Escherichia coli isolated from a Crohn's disease patient adheres, invades, and induces inflammatory responses in polarized intestinal epithelial cells

Tonyia Eaves-Pyles, Christopher A. Allen, Joanna Taormina, Alexander Swidsinski, Christopher B. Tutt, G. Eric Jezek, Martha Islas-Islas, Alfredo Torres

Research output: Contribution to journalArticle

110 Scopus citations

Abstract

Inflammatory diseases of the intestinal tract are a major health concern both in the United States and around the world. Evidence now suggests that a new category of Escherichia coli, designated Adherent Invasive E. coli (AIEC) is highly prevalent in Crohn's Disease (CD) patients. AIEC strains have been shown to colonize and adhere to intestinal epithelial cells (IEC). However, the role AIEC strains play in the induction of an inflammatory response is not known. Therefore, we examined several E. coli strains (designated LF82, O83:H1, 6604 and 6655) that were isolated from CD patients for their ability to induce inflammation in two IEC, Caco-2BBe and T-84 cells. Results showed that each strain had varying abilities to adhere to and invade IEC as well as induced cytokine secretion from polarized IEC. However, E. coli O83:H1 displayed the best characteristics of AIEC strains as compared to the prototype AIEC strain LF82, inducing cytokine secretion from IEC and promoting immune cell migration through IEC. Upon further analysis, E. coli O83:H1 did not harbor virulence genes present in known pathogenic intestinal organisms. Further characterization of E. coli O83:H1 virulence determinants showed that a non-flagellated O83:H1 strain significantly decreased the organism's ability to adhere to and invade both IEC and elicit IEC cytokine secretion compared to the wild type and complemented strains. These findings demonstrate that E. coli O83:H1 possesses the characteristics of the AIEC LF82 strain that may contribute to the low-grade, chronic inflammation observed in Crohn's disease.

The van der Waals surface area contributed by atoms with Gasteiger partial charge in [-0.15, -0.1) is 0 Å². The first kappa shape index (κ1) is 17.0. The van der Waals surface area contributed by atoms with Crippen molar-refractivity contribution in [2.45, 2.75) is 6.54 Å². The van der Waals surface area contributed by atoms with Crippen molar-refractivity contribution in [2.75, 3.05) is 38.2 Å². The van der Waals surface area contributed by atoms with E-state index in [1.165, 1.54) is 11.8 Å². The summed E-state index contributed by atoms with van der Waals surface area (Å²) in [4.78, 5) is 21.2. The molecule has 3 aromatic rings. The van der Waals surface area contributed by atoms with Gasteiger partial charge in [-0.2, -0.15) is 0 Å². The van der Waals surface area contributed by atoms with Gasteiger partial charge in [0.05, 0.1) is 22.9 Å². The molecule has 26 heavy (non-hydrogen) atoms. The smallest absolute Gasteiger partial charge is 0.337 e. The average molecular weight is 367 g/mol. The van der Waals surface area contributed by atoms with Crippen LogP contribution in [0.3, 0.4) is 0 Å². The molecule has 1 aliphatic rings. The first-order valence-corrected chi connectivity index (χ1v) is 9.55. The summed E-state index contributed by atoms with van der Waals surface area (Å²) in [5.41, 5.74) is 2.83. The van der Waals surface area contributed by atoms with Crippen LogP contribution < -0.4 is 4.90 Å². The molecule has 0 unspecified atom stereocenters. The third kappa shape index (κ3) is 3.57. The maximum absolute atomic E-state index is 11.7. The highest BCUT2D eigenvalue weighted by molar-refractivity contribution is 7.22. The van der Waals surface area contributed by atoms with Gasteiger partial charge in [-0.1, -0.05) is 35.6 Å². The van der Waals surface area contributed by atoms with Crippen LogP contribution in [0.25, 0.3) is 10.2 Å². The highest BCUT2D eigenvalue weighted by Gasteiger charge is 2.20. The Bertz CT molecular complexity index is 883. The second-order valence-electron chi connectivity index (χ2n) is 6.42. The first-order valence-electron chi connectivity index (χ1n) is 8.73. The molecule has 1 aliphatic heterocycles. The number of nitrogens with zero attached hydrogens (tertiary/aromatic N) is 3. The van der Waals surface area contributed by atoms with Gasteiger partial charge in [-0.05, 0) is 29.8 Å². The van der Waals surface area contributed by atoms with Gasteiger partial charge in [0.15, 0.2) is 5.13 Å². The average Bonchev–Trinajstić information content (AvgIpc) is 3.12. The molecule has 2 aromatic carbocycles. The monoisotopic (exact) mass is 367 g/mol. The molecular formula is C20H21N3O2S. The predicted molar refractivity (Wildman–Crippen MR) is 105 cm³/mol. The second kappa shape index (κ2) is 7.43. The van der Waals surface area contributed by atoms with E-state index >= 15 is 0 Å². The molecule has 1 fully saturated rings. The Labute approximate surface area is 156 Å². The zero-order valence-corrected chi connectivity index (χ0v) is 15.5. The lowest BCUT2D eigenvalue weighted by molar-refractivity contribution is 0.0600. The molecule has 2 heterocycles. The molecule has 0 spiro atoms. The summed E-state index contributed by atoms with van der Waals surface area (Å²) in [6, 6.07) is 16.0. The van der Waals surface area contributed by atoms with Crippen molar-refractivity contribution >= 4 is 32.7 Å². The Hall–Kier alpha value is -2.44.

Original languageEnglish (US)
Pages (from-to)397-409
Number of pages13
JournalInternational Journal of Medical Microbiology
Volume298
Issue number5-6
DOIs
StatePublished - Jul 1 2008

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Keywords

  • Bacteria
  • Crohn's disease
  • Immune cells
  • Inflammation
  • Intestine

ASJC Scopus subject areas

  • Microbiology
  • Microbiology (medical)

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